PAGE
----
February 2011: Lessons from the Ritz-Carlton, San Francisco

Shel Horowitz’s Clean and Green Newsletter, February 2011

In This Issue…
  • Marketing Tip: Lessons from the Ritz-Carlton, San Francisco
  • Clean & Green Spotlight: Pepsi: $20 MM to Community, Instead of Super Bowl Ad
  • Another Recommended Book: Bye-Bye Boring Bio
  • Hear & Meet
  • Friends Who Want to Help

A full issue this time, with a tip, a spotlight on a company doing the right thing (a company I don’t often praise, I might add), AND a book review. Enjoy!

PS–Remember that I pay commissions if you find me new corporate/organizational (non-media) markets for my columns, a full-price speaking gig, or a marketing or publishing consulting client. Write for details:

Lessons from the Ritz-Carlton, San Francisco

Ritz-Carlton has a reputation for blow-your-socks-off customer service, including the widely reported mantra that any employee is empowered to do anything to make a customer happy, as long as implementation will cost less than $200. I’ve even heard a story about a Ritz restaurant employee overhearing a mother telling her non-dairy-eating daughter that there was no soy ice cream on the menu—and going to a nearby store to purchase some.

This was the first time I got to check it out first-hand.

The gleaming white Ritz-Carlton San Francisco sits on a hilltop overlooking the confluence of Chinatown, Nob Hill, and the financial district. Looking like a 1930s-era Washington DC government administrative edifice, with its pillared entrance and huge windows in massive wooden frames, the building exterior is nicely decorated with green bas-relief. It was originally built in 1909 for the Metropolitan Life Insurance Company and was later Cogswell College (this information conveniently printed on the room key packet). Because of the hill, the lobby entrance is actually on the fourth floor, which is confusing if you don’t realize it. Bellmen in top hats handle the pull-through driveway, but I arrived on foot.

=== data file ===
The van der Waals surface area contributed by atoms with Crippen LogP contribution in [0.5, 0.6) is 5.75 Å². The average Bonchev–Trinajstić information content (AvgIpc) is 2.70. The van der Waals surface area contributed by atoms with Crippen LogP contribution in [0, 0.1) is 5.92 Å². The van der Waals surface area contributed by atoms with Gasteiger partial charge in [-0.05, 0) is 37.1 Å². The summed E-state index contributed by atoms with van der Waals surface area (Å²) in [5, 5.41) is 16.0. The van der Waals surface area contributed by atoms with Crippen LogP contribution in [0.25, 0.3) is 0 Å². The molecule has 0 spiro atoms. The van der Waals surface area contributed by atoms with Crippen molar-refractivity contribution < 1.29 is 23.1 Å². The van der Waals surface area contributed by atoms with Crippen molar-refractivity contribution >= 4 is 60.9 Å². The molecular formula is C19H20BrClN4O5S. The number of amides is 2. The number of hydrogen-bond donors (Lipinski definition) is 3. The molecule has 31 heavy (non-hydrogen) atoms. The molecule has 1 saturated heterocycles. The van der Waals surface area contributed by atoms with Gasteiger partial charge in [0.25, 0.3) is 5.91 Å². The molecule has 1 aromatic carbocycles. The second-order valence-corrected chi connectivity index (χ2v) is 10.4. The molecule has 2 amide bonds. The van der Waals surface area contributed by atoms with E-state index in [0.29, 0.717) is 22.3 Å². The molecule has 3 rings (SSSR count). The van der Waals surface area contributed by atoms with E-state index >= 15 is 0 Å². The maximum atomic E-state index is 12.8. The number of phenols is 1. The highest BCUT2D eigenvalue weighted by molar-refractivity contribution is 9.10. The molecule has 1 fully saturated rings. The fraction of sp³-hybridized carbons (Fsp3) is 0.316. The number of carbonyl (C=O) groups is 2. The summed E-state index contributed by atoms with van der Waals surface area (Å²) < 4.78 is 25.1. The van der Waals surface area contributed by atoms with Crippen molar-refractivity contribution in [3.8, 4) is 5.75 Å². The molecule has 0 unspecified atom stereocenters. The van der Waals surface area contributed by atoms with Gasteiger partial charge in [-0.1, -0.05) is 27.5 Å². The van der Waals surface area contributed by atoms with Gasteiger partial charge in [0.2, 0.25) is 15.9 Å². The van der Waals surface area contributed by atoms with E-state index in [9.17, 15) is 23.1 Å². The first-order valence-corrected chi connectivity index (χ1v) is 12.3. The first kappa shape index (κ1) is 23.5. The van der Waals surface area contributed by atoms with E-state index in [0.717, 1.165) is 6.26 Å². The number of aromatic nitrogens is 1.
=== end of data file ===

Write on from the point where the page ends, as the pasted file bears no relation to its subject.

Staff was universally courteous and informative, yet not obsequious—and totally willing to engage as one human being to another. Maybe because this was relaxed and mellow San Francisco; I found them a lot less reserved than many other corporate hotel employees of my experience—more like what you’d expect to find at a single-location boutique hotel or bed-and-breakfast. (I was told by another guest that the staff here is in fact a lot friendlier than staff she’s experienced at other Ritz locations.)

The lobby is pleasant but not enchanting, with rather fewer plush chairs than many upscale hotels, and those mostly scattered around the periphery. The front desk was surprisingly small. I think every time I passed by, there were only one (usually) or two clerks on duty, but I never saw a line build up. The interior public spaces are well-decorated: curio cabinets at the ends of hallways featuring tasteful Asian pottery and the like, and the halls lined with paintings and photographs of San Francisco street scenes and landmarks.

My room was refreshingly uncorporate. The furnishings are simple but not sparse; my guess is that they’re relatively new but designed to look old and comfortable. (I did see a reference to a recent $12 million renovation.) The décor is anchored by round mirrors with sun’s-rays frames above each bed (too high to be usable as a mirror, but quite effective in anchoring the eye and setting the tone). The feeling, once again, was not of a corporate chain but a small and homey hotel. And since I personally relate much better to cozy than to cold or edgy, I was pleased. A classical radio station was playing softly as a walked in—nice touch.